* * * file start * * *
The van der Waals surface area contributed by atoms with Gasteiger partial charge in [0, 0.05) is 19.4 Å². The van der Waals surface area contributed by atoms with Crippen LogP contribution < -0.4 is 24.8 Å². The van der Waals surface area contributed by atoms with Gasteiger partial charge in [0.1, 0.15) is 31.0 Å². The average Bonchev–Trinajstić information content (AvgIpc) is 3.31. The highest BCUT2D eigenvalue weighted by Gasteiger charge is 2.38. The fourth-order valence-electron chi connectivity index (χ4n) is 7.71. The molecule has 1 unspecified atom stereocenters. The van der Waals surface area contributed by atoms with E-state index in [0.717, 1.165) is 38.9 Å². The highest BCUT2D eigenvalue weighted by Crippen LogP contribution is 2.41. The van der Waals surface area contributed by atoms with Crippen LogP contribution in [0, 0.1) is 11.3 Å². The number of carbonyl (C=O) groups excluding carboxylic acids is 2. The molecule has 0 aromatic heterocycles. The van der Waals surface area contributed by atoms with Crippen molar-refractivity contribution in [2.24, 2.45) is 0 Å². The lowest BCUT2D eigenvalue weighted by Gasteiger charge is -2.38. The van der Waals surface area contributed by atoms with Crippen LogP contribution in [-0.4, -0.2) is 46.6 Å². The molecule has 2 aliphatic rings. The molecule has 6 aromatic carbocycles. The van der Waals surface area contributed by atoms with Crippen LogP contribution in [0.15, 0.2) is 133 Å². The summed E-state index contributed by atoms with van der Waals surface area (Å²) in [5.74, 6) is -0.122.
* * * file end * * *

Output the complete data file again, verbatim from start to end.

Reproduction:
The van der Waals surface area contributed by atoms with Gasteiger partial charge in [0, 0.05) is 19.4 Å². The van der Waals surface area contributed by atoms with Crippen LogP contribution < -0.4 is 24.8 Å². The van der Waals surface area contributed by atoms with Gasteiger partial charge in [0.1, 0.15) is 31.0 Å². The average Bonchev–Trinajstić information content (AvgIpc) is 3.31. The highest BCUT2D eigenvalue weighted by Gasteiger charge is 2.38. The fourth-order valence-electron chi connectivity index (χ4n) is 7.71. The molecule has 1 unspecified atom stereocenters. The van der Waals surface area contributed by atoms with E-state index in [0.717, 1.165) is 38.9 Å². The highest BCUT2D eigenvalue weighted by Crippen LogP contribution is 2.41. The van der Waals surface area contributed by atoms with Crippen LogP contribution in [0, 0.1) is 11.3 Å². The number of carbonyl (C=O) groups excluding carboxylic acids is 2. The molecule has 0 aromatic heterocycles. The van der Waals surface area contributed by atoms with Crippen molar-refractivity contribution in [2.24, 2.45) is 0 Å². The lowest BCUT2D eigenvalue weighted by Gasteiger charge is -2.38. The van der Waals surface area contributed by atoms with Crippen LogP contribution in [-0.4, -0.2) is 46.6 Å². The molecule has 2 aliphatic rings. The molecule has 6 aromatic carbocycles. The van der Waals surface area contributed by atoms with Crippen LogP contribution in [0.15, 0.2) is 133 Å². The summed E-state index contributed by atoms with van der Waals surface area (Å²) in [5.74, 6) is -0.122.